Nearly six months later, Reid's family and his community are still waiting for answers. It's not clear exactly where the investigation stands. Last weekend, a report in the New Jersey Star-Ledger suggested the case had been passed from the Cumberland County Prosecutor's Office to the New Jersey Attorney General's Office. A spokesman for the New Jersey AG told Mother Jones that the Cumberland County Prosecutor's Office is still the lead agency in the investigation and declined further comment. A message sent to the Cumberland County Prosecutor's Office wasn't answered.
The wait has been too long, according to Bridgeton Mayor Albert Kelly. In an op-ed published earlier this week, Kelly lays out exactly why the wait in these cases is such a problem:
Six months may not seem like a long time if you're in the Cumberland County Prosecutor's Office handling multiple cases, nor would it seem a long time if your view is one taken from the perch of the Office of the Attorney General.
But it is an eternity if you're the grieving widow and part of a grieving family wanting some sense of closure. It's also a stunningly long time if you and your family are waiting around day after day to find out your fate and what the balance of the rest of your life might look like.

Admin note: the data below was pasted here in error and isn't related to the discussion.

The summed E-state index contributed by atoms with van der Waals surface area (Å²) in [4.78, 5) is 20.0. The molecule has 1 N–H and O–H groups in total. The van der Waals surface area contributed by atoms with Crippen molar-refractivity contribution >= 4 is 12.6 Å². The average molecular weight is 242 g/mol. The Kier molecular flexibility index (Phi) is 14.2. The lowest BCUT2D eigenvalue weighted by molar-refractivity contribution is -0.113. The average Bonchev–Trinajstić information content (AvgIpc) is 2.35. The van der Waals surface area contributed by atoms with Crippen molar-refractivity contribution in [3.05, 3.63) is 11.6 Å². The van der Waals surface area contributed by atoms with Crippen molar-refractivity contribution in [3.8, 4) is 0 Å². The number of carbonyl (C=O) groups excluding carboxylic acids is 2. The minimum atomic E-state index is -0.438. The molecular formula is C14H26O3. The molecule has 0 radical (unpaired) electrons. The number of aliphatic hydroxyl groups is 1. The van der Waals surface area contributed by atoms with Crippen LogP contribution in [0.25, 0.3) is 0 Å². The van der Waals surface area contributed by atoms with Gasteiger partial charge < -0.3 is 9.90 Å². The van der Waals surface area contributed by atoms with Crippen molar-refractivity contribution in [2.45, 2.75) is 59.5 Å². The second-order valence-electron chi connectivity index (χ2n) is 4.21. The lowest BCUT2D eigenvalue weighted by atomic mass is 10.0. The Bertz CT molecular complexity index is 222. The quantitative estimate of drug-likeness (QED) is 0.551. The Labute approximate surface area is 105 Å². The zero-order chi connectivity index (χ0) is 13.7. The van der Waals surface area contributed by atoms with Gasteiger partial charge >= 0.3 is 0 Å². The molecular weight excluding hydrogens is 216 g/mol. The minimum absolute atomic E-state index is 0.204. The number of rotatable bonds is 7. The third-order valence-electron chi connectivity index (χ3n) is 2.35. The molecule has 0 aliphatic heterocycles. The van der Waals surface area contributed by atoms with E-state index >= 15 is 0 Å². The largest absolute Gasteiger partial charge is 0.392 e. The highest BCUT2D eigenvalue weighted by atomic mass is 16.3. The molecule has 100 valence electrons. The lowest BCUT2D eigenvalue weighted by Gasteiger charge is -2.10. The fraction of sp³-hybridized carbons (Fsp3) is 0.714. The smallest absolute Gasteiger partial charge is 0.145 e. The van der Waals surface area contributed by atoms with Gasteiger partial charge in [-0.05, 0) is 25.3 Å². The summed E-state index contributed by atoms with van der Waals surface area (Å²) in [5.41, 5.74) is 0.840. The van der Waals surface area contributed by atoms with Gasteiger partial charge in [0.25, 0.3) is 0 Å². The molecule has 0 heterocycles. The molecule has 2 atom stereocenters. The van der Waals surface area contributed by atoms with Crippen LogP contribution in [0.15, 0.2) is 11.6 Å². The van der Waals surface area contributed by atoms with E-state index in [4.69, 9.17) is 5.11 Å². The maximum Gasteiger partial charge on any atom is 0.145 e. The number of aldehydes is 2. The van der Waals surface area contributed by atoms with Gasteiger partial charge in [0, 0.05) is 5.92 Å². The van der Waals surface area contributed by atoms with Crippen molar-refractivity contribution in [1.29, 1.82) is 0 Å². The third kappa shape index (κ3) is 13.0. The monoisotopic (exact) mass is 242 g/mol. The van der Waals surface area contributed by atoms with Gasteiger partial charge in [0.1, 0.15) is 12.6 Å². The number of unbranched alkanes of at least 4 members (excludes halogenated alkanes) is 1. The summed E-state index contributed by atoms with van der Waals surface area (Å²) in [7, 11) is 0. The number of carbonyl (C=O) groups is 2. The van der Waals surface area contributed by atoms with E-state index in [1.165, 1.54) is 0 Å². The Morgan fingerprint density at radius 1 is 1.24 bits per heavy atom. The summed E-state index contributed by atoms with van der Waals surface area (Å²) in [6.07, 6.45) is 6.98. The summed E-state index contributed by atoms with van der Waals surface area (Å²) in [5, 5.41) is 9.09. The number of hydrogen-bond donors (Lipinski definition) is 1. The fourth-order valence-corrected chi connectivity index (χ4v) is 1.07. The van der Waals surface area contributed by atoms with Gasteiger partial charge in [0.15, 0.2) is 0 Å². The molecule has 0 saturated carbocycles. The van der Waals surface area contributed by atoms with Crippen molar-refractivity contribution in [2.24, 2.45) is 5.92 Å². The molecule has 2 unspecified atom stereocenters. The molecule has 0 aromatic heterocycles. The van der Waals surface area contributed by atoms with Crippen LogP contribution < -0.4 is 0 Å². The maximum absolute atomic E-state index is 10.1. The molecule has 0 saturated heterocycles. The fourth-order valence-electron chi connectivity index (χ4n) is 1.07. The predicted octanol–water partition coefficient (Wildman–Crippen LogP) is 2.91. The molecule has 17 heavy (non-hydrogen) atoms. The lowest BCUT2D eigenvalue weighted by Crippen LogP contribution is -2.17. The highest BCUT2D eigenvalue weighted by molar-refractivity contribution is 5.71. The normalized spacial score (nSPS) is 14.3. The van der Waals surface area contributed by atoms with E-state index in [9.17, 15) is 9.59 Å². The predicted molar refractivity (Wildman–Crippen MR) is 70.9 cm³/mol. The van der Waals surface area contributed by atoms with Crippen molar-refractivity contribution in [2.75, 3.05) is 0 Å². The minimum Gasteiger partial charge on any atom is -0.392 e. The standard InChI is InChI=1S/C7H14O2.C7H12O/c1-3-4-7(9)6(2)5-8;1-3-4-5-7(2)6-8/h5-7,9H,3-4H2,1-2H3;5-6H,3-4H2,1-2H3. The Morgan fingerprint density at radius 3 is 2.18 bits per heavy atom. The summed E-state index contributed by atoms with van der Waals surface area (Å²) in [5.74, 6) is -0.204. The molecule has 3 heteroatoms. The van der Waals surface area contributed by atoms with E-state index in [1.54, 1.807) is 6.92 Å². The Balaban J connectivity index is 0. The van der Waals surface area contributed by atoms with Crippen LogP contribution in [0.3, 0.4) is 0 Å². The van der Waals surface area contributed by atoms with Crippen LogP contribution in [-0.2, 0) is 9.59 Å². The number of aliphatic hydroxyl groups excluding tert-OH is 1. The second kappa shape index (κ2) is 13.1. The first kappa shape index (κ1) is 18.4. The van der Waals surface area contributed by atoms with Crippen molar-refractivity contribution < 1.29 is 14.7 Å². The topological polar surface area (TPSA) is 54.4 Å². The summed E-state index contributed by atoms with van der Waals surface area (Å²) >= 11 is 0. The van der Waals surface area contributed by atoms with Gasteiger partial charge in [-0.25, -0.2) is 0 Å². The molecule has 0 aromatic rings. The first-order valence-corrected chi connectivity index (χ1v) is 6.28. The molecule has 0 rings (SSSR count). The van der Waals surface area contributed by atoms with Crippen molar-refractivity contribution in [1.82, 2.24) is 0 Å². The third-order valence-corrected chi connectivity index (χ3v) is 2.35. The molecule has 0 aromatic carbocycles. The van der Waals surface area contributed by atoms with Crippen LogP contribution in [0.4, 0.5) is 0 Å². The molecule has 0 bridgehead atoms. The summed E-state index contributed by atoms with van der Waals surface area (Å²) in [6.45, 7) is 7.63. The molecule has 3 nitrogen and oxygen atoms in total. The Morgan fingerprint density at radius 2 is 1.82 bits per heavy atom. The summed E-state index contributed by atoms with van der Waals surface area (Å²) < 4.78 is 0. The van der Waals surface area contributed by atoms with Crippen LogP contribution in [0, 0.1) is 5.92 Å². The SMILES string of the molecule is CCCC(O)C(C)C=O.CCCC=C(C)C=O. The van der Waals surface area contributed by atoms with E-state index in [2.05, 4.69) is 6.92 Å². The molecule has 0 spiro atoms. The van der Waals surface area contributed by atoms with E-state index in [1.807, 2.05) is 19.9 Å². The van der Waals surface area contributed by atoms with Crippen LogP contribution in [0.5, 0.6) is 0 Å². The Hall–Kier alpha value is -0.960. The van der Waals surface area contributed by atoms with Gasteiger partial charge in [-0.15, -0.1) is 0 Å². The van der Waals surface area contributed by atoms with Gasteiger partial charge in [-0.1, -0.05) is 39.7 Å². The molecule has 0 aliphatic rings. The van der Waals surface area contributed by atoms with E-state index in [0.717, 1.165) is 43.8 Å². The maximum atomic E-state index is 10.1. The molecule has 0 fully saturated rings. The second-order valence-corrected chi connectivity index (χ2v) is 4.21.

Beyond that, it may well be an unacceptably long period of time for an entire community waiting to find out what exactly happened to one of its own, for better or for ill, on a cold December night a few days after Christmas, at what began as a routine traffic stop.
The time involved, just like the questions involved, is no small thing because for anyone who cares—for anyone who knows how quickly things can go from zero to sixty in the blink of an eye at what was essentially a routine interaction between a police officer and a citizen—it's about knowing where the lines are drawn and maybe where they got crossed.
Mayor Kelly's letter expresses the growing impatience with the slow official responses to police killings that have long been the norm. As David Harris, a law professor at the University of Pittsburgh, explained to Mother Jones reporter Jaeah Lee, recent events have changed the way Americans look at these investigations. "One year ago, we probably did not take a lot of notice," he says. "It's only since Ferguson, and especially since North Charleston and Baltimore, that we are seeing cases being evaluated and moved more rapidly."